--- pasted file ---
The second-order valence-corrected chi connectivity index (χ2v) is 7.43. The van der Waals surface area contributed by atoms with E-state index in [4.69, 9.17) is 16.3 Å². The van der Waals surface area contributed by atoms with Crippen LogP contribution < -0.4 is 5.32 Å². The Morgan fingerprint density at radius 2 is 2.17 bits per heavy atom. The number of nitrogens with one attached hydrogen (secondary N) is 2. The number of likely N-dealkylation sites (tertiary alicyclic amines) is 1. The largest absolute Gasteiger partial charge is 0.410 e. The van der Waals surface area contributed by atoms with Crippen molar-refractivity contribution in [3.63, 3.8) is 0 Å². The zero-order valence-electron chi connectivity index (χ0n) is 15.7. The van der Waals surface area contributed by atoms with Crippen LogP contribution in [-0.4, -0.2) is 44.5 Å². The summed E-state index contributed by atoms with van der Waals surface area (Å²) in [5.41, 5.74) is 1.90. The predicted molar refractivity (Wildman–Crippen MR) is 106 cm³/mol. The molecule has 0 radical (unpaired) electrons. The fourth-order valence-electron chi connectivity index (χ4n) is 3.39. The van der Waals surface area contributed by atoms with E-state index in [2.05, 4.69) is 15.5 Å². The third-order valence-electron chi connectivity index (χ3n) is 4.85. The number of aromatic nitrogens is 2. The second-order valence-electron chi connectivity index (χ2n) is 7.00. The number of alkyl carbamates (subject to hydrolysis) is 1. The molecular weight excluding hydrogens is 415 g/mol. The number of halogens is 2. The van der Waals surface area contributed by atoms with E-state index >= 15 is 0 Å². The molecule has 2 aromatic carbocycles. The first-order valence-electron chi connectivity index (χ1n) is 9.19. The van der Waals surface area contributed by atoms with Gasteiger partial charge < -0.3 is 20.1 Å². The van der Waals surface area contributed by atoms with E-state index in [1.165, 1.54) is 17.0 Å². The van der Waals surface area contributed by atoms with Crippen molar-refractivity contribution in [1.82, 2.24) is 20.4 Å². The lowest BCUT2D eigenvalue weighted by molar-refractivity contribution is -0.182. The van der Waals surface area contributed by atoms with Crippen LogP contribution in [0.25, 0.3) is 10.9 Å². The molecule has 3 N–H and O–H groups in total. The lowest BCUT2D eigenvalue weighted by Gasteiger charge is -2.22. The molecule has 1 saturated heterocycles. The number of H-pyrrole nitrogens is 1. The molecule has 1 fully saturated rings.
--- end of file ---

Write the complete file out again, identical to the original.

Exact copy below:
The second-order valence-corrected chi connectivity index (χ2v) is 7.43. The van der Waals surface area contributed by atoms with E-state index in [4.69, 9.17) is 16.3 Å². The van der Waals surface area contributed by atoms with Crippen LogP contribution < -0.4 is 5.32 Å². The Morgan fingerprint density at radius 2 is 2.17 bits per heavy atom. The number of nitrogens with one attached hydrogen (secondary N) is 2. The number of likely N-dealkylation sites (tertiary alicyclic amines) is 1. The largest absolute Gasteiger partial charge is 0.410 e. The van der Waals surface area contributed by atoms with Crippen molar-refractivity contribution in [3.63, 3.8) is 0 Å². The zero-order valence-electron chi connectivity index (χ0n) is 15.7. The van der Waals surface area contributed by atoms with Crippen LogP contribution in [-0.4, -0.2) is 44.5 Å². The summed E-state index contributed by atoms with van der Waals surface area (Å²) in [5.41, 5.74) is 1.90. The predicted molar refractivity (Wildman–Crippen MR) is 106 cm³/mol. The molecule has 0 radical (unpaired) electrons. The fourth-order valence-electron chi connectivity index (χ4n) is 3.39. The van der Waals surface area contributed by atoms with E-state index in [2.05, 4.69) is 15.5 Å². The third-order valence-electron chi connectivity index (χ3n) is 4.85. The number of aromatic nitrogens is 2. The second-order valence-electron chi connectivity index (χ2n) is 7.00. The number of alkyl carbamates (subject to hydrolysis) is 1. The molecular weight excluding hydrogens is 415 g/mol. The number of halogens is 2. The van der Waals surface area contributed by atoms with E-state index >= 15 is 0 Å². The molecule has 2 aromatic carbocycles. The first-order valence-electron chi connectivity index (χ1n) is 9.19. The van der Waals surface area contributed by atoms with Gasteiger partial charge < -0.3 is 20.1 Å². The van der Waals surface area contributed by atoms with E-state index in [1.165, 1.54) is 17.0 Å². The van der Waals surface area contributed by atoms with Crippen molar-refractivity contribution in [1.82, 2.24) is 20.4 Å². The lowest BCUT2D eigenvalue weighted by molar-refractivity contribution is -0.182. The van der Waals surface area contributed by atoms with Crippen LogP contribution in [0.25, 0.3) is 10.9 Å². The molecule has 3 N–H and O–H groups in total. The lowest BCUT2D eigenvalue weighted by Gasteiger charge is -2.22. The molecule has 1 saturated heterocycles. The number of H-pyrrole nitrogens is 1. The molecule has 1 fully saturated rings.